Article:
Will Davidson LLP Partner, Chris Morrison, successfully upheld the non-deductibility of a lump sum LTD settlement from Income Replacement Benefit on behalf of the Insured Patricia Branden represented at the adjudication by Roger Foisy, Founder and Principle Lawyer of Roger R Foisy Professional Corporation.  The Divisional Court confirmed the adjudicators decision that there was no evidence of double recovery from Patricia’s Long-Term Disability settlement of $120,000 with her employer’s insurance carrier Empire Life.

Read the full decision here.


Following a motor vehicle accident in 2017, Patricia Branden applied for and received an Income Replacement Benefit (IRB) from the appellant, Cooperators General Insurance Company. She also sought a long-term disability benefit (LTD) held by her employer from Empire Life Insurance Company. At this time, Patricia received income replacement benefits from Cooperators, but Empire Life denied her claim for LTD.

In October 2018, Patricia settled with Empire Life Insurance Company for $120,000, in which she signed a release for a two-year suspension of her long-term disability claim. Included in this settlement amount was “aggravated, exemplary, and punitive damages in the amount of $100,000.”

The Cooperators received a copy of this release and responded by cutting her income replacement benefits. They noted that they had overpaid her $3,369.72 on previous IRB’s, and would cut her future IRB payments from $400 per week to $209.80 per week.

In July 2019, Patricia filed an application with the Licensed Appeal Tribunal (LAT), and in September 2020, the LAT found that Patricia was entitled to an income replacement benefit under SABS in the amount of $400 per week. There was no evidence found that “the LTD settlement between P.B. and Empire does not provide appropriate details to allow The Co-Operators to deduct the settlement from P.B.’s past IRB calculation because the settlement was not confined to payment for her LTD claims alone.”


The Cooperators asked the LAT to reconsider the decision, and when it refused, the Defendants appealed the decision to the Ontario Divisional Court. The adjudicator noted that there was no evidence that the 120,000 lump sum payment represented weekly income replacement and refused the deduction and maintained the position on reconsideration.  Before the Divisional Court, Cooperators argued that the “silos” approach for deduction of collateral benefits for tort claims under the legislation applied and therefore they were entitled to the deduction.  Chris Morrison argued:

a) that the finding that the 120,000 payment was not income replacement was a factual determination and unappealable, and that

b) the “silos” approach was under differently worded sections and the attribution of LTD settlements to IRB calculations still required strict matching of categories.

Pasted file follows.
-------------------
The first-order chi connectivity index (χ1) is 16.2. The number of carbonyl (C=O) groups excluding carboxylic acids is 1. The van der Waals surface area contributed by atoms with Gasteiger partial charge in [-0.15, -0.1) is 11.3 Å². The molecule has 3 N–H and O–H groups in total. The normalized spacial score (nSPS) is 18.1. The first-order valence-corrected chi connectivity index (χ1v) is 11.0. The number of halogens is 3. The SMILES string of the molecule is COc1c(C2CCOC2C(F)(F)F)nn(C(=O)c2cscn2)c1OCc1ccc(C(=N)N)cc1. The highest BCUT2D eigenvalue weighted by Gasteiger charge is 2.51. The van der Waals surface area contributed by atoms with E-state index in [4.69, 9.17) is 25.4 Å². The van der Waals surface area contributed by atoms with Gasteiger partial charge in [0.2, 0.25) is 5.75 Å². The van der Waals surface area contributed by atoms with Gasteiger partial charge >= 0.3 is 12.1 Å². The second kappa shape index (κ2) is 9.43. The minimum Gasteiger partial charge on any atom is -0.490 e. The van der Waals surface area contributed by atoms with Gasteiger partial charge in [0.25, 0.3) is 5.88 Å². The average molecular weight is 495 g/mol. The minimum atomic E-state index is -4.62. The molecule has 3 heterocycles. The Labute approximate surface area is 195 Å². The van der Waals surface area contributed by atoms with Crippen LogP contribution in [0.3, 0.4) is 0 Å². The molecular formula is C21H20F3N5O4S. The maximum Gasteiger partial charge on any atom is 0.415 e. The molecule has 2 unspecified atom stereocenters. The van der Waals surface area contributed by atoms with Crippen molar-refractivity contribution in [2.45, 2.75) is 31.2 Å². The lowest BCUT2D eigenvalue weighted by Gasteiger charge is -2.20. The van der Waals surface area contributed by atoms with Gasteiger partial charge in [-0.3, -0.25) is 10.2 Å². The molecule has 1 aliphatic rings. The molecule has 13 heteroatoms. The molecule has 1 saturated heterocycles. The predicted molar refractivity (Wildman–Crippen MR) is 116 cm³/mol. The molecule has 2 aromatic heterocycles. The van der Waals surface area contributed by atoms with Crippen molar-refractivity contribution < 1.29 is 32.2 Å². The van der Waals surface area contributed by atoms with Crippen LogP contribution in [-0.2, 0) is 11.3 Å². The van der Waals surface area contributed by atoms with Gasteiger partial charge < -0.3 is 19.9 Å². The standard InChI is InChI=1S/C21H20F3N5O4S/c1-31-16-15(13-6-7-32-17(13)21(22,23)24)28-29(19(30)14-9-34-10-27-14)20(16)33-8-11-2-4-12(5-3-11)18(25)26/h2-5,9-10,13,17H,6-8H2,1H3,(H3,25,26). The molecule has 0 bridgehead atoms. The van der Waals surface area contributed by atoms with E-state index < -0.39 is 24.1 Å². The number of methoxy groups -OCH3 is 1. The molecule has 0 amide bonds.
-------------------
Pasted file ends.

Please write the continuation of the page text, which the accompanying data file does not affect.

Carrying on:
In the Divisional Court agreed that the question under appeal was primarily factual based on the findings made by the adjudicator based on the evidence of what the settlement was based on with Empire Life.  In particular the Court noted that the adjudicator based his decision that the settlement was not for weekly income replacement which as a factual finding was not subject to appeal.  In terms of the “silos approach” advocated by Cooperators the Divisional Court noted:

The calculation of income replacement benefits pursuant to s. 7(1) of SABS specifically sets out that the amount deducted is only “the amount of any gross weekly payment for loss of income that is received by or available to the person as a result of the accident under the laws of any jurisdiction or under any income continuation benefit plan” and is only to be applied to the “particular week” the benefit is payable. The adjudicator found that the LTD settlement between Patricia Branden and Empire did not provide appropriate details to allow Co-Operators to deduct the settlement from her past IRB calculation because the settlement was not confined to payment for her LTD claims alone.

This case demonstrates the necessity for proper documentation of any settlement as the case turned on the fact that the releases and claim specifically were not limited to a claim for denied benefits but included punitive and aggravated damages as well as interest and costs.  It will also be useful to have evidence that shows the settlement was for more than simply insurance payments as ultimately it will be determined by the adjudicator on a factual basis.

Chris Morrison, Partner at Will Davidson LLP handles the majority of our firm’s appeals and as well as a significant number of appeals for litigators across Ontario. If you need co-counsel support on an appeal, contact us by filling out a form on our website, or email Chris Morrison directly at

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